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Things I wish I’d been told before starting my practice.

Things I wish I’d been told before starting my practice.

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In so many ways I had the wrong expectations when I started.  Had anybody told me a few very simple things, it would have saved alot of heartache.  So here's 10 things I wish I'd been told.

1. You’re not in business just by having a skill or qualification, you’re only in business when you have clients to use those skills with!

I thought I was ready on day one. I so wasn’t!

I had no idea how to find enough clients to be able to afford to continue. 90% of the work at the start, is finding clients. That changes as we go, and done well, once the business takes off, it only takes 5-10% of the job to stay busy, but I was not prepared for how much I had to learn at the start.

Marketing works differently for us in wellness than for retail and industry. I had a background in marketing in traditional ways and it was useless to me.

It’s a totally different paying field where we need to be more about informing and educating rather than selling. Knowing that would have saved me years of effort and five figure sums. It would also have let me help a lot more people in the first few years, as well as being able to earn a better income when it was badly needed just to survive.

 

2. You’ll have to spend and advertise – clients can’t mind read and just know you’re there.

I had thought that putting up a sign and putting out cards and flyers was all I needed to do at the start. Turns out most people don’t understand any type of therapy or coaching and just referencing qualifications and skillsets misses those who need our help.

I had to keep getting my message out week after week to build success. At first in newspapers where it was about six thousand a year I was spending to be half way to busy. Then when I worked out the psychology of connection and got on Facebook, that dropped to under three hundred a year.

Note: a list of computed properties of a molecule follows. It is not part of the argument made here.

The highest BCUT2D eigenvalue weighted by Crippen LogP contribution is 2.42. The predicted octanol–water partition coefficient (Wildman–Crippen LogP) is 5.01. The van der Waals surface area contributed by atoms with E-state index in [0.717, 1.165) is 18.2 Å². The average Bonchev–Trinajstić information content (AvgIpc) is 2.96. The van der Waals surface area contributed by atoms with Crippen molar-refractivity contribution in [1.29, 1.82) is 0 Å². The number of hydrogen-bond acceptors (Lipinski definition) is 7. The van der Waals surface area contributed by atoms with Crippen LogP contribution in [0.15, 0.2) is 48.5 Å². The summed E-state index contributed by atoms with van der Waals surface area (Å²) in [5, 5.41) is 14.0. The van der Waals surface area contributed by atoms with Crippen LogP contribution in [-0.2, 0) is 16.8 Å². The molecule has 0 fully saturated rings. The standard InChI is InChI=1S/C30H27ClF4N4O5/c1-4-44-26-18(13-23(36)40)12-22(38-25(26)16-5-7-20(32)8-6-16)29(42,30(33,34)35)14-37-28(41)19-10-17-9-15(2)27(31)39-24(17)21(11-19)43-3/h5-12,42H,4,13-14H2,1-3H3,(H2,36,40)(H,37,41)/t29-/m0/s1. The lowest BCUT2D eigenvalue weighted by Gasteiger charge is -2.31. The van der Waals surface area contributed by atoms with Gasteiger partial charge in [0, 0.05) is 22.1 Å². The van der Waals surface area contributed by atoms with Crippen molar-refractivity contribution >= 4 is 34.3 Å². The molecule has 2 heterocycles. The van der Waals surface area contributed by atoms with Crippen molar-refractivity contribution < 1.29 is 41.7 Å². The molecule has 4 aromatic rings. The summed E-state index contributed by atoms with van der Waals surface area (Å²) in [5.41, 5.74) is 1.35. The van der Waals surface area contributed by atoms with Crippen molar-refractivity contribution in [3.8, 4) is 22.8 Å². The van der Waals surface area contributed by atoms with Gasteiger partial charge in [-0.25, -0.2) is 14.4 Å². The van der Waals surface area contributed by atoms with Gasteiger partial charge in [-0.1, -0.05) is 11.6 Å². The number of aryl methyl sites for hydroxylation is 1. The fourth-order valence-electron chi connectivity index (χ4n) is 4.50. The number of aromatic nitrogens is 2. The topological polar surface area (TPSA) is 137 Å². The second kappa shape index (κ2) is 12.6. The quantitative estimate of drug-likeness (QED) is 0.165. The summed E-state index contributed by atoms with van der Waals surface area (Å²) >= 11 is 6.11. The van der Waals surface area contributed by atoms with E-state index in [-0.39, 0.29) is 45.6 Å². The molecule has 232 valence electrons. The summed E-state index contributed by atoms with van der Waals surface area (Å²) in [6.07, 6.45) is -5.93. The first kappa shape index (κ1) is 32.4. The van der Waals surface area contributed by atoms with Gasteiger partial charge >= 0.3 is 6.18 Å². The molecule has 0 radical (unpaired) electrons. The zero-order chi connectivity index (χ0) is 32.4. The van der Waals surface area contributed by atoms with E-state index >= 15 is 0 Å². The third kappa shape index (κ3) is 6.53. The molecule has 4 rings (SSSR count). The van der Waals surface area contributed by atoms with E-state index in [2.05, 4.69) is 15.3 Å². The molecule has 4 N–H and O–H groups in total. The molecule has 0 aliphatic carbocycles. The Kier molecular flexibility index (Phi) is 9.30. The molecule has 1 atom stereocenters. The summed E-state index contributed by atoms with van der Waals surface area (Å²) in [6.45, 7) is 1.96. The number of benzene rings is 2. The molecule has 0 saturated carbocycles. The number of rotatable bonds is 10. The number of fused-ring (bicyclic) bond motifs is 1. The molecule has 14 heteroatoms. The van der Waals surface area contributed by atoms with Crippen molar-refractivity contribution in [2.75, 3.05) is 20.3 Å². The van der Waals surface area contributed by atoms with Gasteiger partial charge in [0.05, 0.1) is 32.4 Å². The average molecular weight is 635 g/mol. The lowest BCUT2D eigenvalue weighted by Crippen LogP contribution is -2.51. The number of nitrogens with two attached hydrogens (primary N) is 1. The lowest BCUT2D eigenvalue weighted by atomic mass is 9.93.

Again, if I’d known then what I know now…

 

3. Finding clients is a different skill from helping them.

Yes, I was naive. I thought it would be easier to find clients. That expectation caused a lot of sleepless nights and fear.

It turned out it’s not that finding clients is always hard, just that trying to do it from a starting point of no expertise in therapy marketing, is a tough job. Looking around me now most of the therapists I see have been trying for years and years and are still not busy. It’s heart-breaking.

However, they’re all trying to work it out by themselves while trying to earn an income to support their families. Somehow, we all assume that we should start out as expert marketing gurus for this niche.

It’s a separate skill and trying to develop it from scratch by myself cost me dearly. Had someone explained this to me on day one, I would have saved over ten thousand on newspaper advertising alone in the first couple of years.

 

4. People won’t always tell you when they’re better.